Uckfield District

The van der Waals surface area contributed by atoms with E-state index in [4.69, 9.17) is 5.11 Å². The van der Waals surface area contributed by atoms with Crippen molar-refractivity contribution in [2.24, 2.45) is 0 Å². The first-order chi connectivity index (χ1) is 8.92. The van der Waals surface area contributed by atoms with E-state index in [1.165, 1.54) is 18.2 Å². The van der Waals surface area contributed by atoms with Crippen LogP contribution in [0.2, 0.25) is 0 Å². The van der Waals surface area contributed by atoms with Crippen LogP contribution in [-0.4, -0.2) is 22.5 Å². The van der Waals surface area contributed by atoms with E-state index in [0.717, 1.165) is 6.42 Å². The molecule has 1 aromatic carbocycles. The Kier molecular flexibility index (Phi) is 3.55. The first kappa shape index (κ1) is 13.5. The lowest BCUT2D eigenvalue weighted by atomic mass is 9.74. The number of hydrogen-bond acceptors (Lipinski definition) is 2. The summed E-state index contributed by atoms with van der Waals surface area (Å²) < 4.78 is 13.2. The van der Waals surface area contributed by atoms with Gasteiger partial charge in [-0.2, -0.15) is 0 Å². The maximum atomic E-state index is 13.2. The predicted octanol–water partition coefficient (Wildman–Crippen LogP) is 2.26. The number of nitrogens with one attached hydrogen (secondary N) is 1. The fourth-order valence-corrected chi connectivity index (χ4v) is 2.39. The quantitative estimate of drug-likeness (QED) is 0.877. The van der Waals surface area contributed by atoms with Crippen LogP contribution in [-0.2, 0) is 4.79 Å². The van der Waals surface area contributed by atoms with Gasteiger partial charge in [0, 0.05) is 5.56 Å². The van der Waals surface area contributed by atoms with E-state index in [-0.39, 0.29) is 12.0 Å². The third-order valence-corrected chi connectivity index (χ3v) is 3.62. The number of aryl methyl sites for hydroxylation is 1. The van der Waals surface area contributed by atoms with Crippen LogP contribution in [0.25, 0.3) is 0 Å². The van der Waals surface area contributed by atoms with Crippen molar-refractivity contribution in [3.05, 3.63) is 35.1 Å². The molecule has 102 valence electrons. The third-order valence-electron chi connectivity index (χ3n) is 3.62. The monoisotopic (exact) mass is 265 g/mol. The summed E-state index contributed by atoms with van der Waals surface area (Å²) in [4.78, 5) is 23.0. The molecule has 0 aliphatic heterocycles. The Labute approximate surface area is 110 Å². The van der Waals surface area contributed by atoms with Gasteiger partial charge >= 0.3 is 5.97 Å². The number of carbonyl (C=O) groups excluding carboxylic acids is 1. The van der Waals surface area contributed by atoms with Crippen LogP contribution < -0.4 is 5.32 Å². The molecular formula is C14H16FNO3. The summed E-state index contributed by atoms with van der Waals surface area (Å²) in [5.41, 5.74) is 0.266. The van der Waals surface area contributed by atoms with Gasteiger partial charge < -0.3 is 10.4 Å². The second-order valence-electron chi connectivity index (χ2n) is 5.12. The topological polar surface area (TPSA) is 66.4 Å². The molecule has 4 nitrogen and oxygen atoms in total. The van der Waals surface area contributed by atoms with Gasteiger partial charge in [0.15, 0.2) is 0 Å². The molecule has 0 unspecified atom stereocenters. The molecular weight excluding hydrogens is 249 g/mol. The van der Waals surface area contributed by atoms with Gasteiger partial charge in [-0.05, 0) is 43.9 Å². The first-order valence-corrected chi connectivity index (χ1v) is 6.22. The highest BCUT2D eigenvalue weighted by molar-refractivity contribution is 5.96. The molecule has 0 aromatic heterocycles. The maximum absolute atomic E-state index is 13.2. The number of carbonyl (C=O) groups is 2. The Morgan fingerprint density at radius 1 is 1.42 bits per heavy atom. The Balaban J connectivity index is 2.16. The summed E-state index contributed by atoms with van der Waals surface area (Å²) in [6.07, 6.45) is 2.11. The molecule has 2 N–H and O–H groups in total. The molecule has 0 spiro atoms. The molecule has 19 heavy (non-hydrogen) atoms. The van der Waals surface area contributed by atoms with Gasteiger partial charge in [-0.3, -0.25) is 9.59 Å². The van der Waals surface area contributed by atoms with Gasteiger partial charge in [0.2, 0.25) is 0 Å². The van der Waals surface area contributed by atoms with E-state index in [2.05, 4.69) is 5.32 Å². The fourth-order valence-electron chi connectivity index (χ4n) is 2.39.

ICON: The Second World War made heroes of sometimes the most unlikely people, who came out of anonymity to teach us their skills. That principle applied to men and women alike and so we had a tiny (under five foot tall) cook with a big personality and the confidence to demonstrate her skills to an entire nation, who showed us how to manage on the diminished rations we all shared in those six years 1939-45 and beyond. Her name was Marguerite Patten and she has just died aged 99, an example to all of us of ‘we are what we eat’. Not only did she criss-cross the country for the Ministry of Food throughout the war, demonstrating how to cook nourishing meals with restricted ingredients but she wrote cookery books and broadcast to the nation’s women with advice to help them keep their children and themselves fit and healthy. After the war, she continued with her cooking career, with a copy of her Cookery in Colour having an honoured place in every new bride’s kitchen well into the ‘60s and even ‘70s. (I’ve still got mine). Waldron has a particularly soft spot for Marguerite, for when we were rehearsing our play Waldron at War in 2004 we asked her to be our Patron. She was generous with her time, advised us about the wartime diet and came to a performance. I shan’t forget the evening she came to the village when we arranged a pre-performance with Marguerite arriving in a wartime Rolls Royce, driven by Peter Cameron as uniformed chauffeur and Rob Skelton as the village policeman (wartime uniform of course) opening the door for her to climb out with due ceremony. Marguerite loved every moment and we loved her. What’s more we were able to arrange a visit to our WI for a wartime lunch (Woolton Pie, if my memory serves me correctly) when she gave us a riveting talk for almost an hour without a note and 50 members absolutely gripped by her fascinating reminiscences. She was then nearly 90. What a woman.
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